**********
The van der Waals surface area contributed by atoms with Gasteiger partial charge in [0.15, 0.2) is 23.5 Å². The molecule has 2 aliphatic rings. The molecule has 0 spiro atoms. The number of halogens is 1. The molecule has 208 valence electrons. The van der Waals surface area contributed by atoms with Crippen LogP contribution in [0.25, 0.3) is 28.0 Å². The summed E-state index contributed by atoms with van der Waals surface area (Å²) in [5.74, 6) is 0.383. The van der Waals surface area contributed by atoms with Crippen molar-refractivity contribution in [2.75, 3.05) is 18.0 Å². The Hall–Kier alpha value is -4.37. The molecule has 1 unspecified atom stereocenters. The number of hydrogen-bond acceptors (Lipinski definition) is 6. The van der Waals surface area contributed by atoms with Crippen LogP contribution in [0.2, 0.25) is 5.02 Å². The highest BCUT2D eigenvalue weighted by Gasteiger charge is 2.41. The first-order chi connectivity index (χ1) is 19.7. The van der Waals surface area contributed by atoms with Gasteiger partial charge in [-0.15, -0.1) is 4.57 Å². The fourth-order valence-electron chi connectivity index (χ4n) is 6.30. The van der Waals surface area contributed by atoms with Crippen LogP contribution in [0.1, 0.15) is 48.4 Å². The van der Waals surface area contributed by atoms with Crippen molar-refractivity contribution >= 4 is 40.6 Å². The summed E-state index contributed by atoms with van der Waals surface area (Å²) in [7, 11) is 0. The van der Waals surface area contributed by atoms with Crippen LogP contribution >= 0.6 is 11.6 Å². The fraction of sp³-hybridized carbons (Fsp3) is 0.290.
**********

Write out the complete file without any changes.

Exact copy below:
The van der Waals surface area contributed by atoms with Gasteiger partial charge in [0.15, 0.2) is 23.5 Å². The molecule has 2 aliphatic rings. The molecule has 0 spiro atoms. The number of halogens is 1. The molecule has 208 valence electrons. The van der Waals surface area contributed by atoms with Crippen LogP contribution in [0.25, 0.3) is 28.0 Å². The summed E-state index contributed by atoms with van der Waals surface area (Å²) in [5.74, 6) is 0.383. The van der Waals surface area contributed by atoms with Crippen molar-refractivity contribution in [2.75, 3.05) is 18.0 Å². The Hall–Kier alpha value is -4.37. The molecule has 1 unspecified atom stereocenters. The number of hydrogen-bond acceptors (Lipinski definition) is 6. The van der Waals surface area contributed by atoms with Crippen LogP contribution in [0.2, 0.25) is 5.02 Å². The highest BCUT2D eigenvalue weighted by Gasteiger charge is 2.41. The first-order chi connectivity index (χ1) is 19.7. The van der Waals surface area contributed by atoms with Gasteiger partial charge in [-0.15, -0.1) is 4.57 Å². The fourth-order valence-electron chi connectivity index (χ4n) is 6.30. The van der Waals surface area contributed by atoms with Crippen LogP contribution in [0.1, 0.15) is 48.4 Å². The van der Waals surface area contributed by atoms with Crippen molar-refractivity contribution >= 4 is 40.6 Å². The summed E-state index contributed by atoms with van der Waals surface area (Å²) in [7, 11) is 0. The van der Waals surface area contributed by atoms with Crippen LogP contribution >= 0.6 is 11.6 Å². The fraction of sp³-hybridized carbons (Fsp3) is 0.290.